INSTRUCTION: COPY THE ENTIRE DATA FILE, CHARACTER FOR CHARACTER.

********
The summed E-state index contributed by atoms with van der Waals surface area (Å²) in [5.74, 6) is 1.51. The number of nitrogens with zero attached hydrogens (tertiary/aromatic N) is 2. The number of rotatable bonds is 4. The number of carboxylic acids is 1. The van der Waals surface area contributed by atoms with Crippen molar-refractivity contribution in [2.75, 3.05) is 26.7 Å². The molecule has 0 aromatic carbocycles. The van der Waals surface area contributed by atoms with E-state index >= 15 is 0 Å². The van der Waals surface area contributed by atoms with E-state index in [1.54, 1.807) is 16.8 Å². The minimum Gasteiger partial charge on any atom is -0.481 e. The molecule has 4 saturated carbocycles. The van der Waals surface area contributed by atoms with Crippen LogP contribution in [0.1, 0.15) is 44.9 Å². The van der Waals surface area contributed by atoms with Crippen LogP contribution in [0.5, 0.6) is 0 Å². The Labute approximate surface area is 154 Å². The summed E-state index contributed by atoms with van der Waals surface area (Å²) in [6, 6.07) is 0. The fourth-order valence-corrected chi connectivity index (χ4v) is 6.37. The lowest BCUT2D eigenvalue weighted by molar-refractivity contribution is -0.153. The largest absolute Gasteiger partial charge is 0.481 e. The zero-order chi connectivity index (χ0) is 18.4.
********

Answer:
The summed E-state index contributed by atoms with van der Waals surface area (Å²) in [5.74, 6) is 1.51. The number of nitrogens with zero attached hydrogens (tertiary/aromatic N) is 2. The number of rotatable bonds is 4. The number of carboxylic acids is 1. The van der Waals surface area contributed by atoms with Crippen molar-refractivity contribution in [2.75, 3.05) is 26.7 Å². The molecule has 0 aromatic carbocycles. The van der Waals surface area contributed by atoms with E-state index >= 15 is 0 Å². The van der Waals surface area contributed by atoms with E-state index in [1.54, 1.807) is 16.8 Å². The minimum Gasteiger partial charge on any atom is -0.481 e. The molecule has 4 saturated carbocycles. The van der Waals surface area contributed by atoms with Crippen LogP contribution in [0.1, 0.15) is 44.9 Å². The van der Waals surface area contributed by atoms with Crippen LogP contribution in [0.5, 0.6) is 0 Å². The Labute approximate surface area is 154 Å². The summed E-state index contributed by atoms with van der Waals surface area (Å²) in [6, 6.07) is 0. The fourth-order valence-corrected chi connectivity index (χ4v) is 6.37. The lowest BCUT2D eigenvalue weighted by molar-refractivity contribution is -0.153. The largest absolute Gasteiger partial charge is 0.481 e. The zero-order chi connectivity index (χ0) is 18.4.